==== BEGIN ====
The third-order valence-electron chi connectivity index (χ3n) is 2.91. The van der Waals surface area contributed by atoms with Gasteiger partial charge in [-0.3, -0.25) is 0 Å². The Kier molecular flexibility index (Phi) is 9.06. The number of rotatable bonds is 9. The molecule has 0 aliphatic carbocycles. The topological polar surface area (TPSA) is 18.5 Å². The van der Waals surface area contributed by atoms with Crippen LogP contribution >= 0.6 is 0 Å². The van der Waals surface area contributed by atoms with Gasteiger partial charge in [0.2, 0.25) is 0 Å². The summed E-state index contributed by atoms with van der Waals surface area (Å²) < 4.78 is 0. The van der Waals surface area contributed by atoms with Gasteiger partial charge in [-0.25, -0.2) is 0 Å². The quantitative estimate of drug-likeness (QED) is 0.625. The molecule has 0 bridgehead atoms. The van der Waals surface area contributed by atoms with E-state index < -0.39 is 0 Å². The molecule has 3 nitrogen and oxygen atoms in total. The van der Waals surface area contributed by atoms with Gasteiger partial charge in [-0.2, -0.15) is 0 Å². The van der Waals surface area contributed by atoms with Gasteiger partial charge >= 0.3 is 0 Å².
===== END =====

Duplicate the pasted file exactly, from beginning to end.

The third-order valence-electron chi connectivity index (χ3n) is 2.91. The van der Waals surface area contributed by atoms with Gasteiger partial charge in [-0.3, -0.25) is 0 Å². The Kier molecular flexibility index (Phi) is 9.06. The number of rotatable bonds is 9. The molecule has 0 aliphatic carbocycles. The topological polar surface area (TPSA) is 18.5 Å². The van der Waals surface area contributed by atoms with Crippen LogP contribution >= 0.6 is 0 Å². The van der Waals surface area contributed by atoms with Gasteiger partial charge in [0.2, 0.25) is 0 Å². The summed E-state index contributed by atoms with van der Waals surface area (Å²) < 4.78 is 0. The van der Waals surface area contributed by atoms with Gasteiger partial charge in [-0.25, -0.2) is 0 Å². The quantitative estimate of drug-likeness (QED) is 0.625. The molecule has 0 bridgehead atoms. The van der Waals surface area contributed by atoms with E-state index < -0.39 is 0 Å². The molecule has 3 nitrogen and oxygen atoms in total. The van der Waals surface area contributed by atoms with Gasteiger partial charge in [-0.2, -0.15) is 0 Å². The van der Waals surface area contributed by atoms with Gasteiger partial charge >= 0.3 is 0 Å².